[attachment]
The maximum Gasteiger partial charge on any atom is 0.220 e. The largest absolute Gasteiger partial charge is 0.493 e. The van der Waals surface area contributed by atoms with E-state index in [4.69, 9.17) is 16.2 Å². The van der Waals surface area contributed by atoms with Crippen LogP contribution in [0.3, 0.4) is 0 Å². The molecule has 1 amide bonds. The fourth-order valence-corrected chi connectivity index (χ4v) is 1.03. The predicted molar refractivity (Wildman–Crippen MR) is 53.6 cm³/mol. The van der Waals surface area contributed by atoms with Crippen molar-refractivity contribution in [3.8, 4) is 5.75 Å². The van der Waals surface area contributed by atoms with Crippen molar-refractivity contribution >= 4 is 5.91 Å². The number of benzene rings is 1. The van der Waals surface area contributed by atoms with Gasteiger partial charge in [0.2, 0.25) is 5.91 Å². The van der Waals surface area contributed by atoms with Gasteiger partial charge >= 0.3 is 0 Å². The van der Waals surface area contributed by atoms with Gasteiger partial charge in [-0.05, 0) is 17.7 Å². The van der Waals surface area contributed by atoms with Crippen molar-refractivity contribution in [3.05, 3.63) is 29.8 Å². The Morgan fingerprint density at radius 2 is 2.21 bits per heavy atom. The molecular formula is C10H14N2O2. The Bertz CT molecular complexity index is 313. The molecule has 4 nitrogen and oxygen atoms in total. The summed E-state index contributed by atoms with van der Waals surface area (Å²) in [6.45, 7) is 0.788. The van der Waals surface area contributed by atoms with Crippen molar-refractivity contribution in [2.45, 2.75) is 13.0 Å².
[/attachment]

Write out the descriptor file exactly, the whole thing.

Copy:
The maximum Gasteiger partial charge on any atom is 0.220 e. The largest absolute Gasteiger partial charge is 0.493 e. The van der Waals surface area contributed by atoms with E-state index in [4.69, 9.17) is 16.2 Å². The van der Waals surface area contributed by atoms with Crippen LogP contribution in [0.3, 0.4) is 0 Å². The molecule has 1 amide bonds. The fourth-order valence-corrected chi connectivity index (χ4v) is 1.03. The predicted molar refractivity (Wildman–Crippen MR) is 53.6 cm³/mol. The van der Waals surface area contributed by atoms with Crippen molar-refractivity contribution in [3.8, 4) is 5.75 Å². The van der Waals surface area contributed by atoms with Crippen molar-refractivity contribution >= 4 is 5.91 Å². The number of benzene rings is 1. The van der Waals surface area contributed by atoms with Gasteiger partial charge in [0.2, 0.25) is 5.91 Å². The van der Waals surface area contributed by atoms with Gasteiger partial charge >= 0.3 is 0 Å². The van der Waals surface area contributed by atoms with Gasteiger partial charge in [-0.05, 0) is 17.7 Å². The van der Waals surface area contributed by atoms with Crippen molar-refractivity contribution in [3.05, 3.63) is 29.8 Å². The Morgan fingerprint density at radius 2 is 2.21 bits per heavy atom. The molecular formula is C10H14N2O2. The Bertz CT molecular complexity index is 313. The molecule has 4 nitrogen and oxygen atoms in total. The summed E-state index contributed by atoms with van der Waals surface area (Å²) in [6.45, 7) is 0.788. The van der Waals surface area contributed by atoms with Crippen molar-refractivity contribution in [2.45, 2.75) is 13.0 Å².